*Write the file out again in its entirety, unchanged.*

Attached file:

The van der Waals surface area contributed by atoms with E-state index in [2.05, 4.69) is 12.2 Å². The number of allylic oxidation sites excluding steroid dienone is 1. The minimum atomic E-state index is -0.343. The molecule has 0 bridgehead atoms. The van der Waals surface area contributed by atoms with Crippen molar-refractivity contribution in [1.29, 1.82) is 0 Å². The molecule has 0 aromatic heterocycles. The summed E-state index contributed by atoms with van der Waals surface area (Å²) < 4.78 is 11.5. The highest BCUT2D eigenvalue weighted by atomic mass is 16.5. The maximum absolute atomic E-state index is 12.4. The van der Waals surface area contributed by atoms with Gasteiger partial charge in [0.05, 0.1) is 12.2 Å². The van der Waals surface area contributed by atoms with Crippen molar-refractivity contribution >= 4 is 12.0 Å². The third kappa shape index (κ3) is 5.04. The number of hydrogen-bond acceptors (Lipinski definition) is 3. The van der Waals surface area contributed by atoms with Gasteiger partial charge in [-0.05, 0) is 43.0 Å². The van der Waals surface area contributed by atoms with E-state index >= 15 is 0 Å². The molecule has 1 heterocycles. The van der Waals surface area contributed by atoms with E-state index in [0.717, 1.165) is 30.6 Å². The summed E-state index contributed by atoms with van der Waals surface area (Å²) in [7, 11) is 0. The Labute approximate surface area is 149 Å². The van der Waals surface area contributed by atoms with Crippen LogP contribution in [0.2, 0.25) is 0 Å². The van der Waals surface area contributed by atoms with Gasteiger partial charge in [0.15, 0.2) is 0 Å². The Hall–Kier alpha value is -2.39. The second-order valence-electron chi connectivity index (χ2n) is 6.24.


The van der Waals surface area contributed by atoms with E-state index in [2.05, 4.69) is 12.2 Å². The number of allylic oxidation sites excluding steroid dienone is 1. The minimum atomic E-state index is -0.343. The molecule has 0 bridgehead atoms. The van der Waals surface area contributed by atoms with Crippen molar-refractivity contribution in [1.29, 1.82) is 0 Å². The molecule has 0 aromatic heterocycles. The summed E-state index contributed by atoms with van der Waals surface area (Å²) < 4.78 is 11.5. The highest BCUT2D eigenvalue weighted by atomic mass is 16.5. The maximum absolute atomic E-state index is 12.4. The van der Waals surface area contributed by atoms with Gasteiger partial charge in [0.05, 0.1) is 12.2 Å². The van der Waals surface area contributed by atoms with Crippen molar-refractivity contribution >= 4 is 12.0 Å². The third kappa shape index (κ3) is 5.04. The number of hydrogen-bond acceptors (Lipinski definition) is 3. The van der Waals surface area contributed by atoms with Gasteiger partial charge in [-0.05, 0) is 43.0 Å². The van der Waals surface area contributed by atoms with E-state index >= 15 is 0 Å². The molecule has 1 heterocycles. The van der Waals surface area contributed by atoms with E-state index in [0.717, 1.165) is 30.6 Å². The summed E-state index contributed by atoms with van der Waals surface area (Å²) in [7, 11) is 0. The Labute approximate surface area is 149 Å². The van der Waals surface area contributed by atoms with Crippen LogP contribution in [0.2, 0.25) is 0 Å². The van der Waals surface area contributed by atoms with Gasteiger partial charge in [0.15, 0.2) is 0 Å². The Hall–Kier alpha value is -2.39. The second-order valence-electron chi connectivity index (χ2n) is 6.24.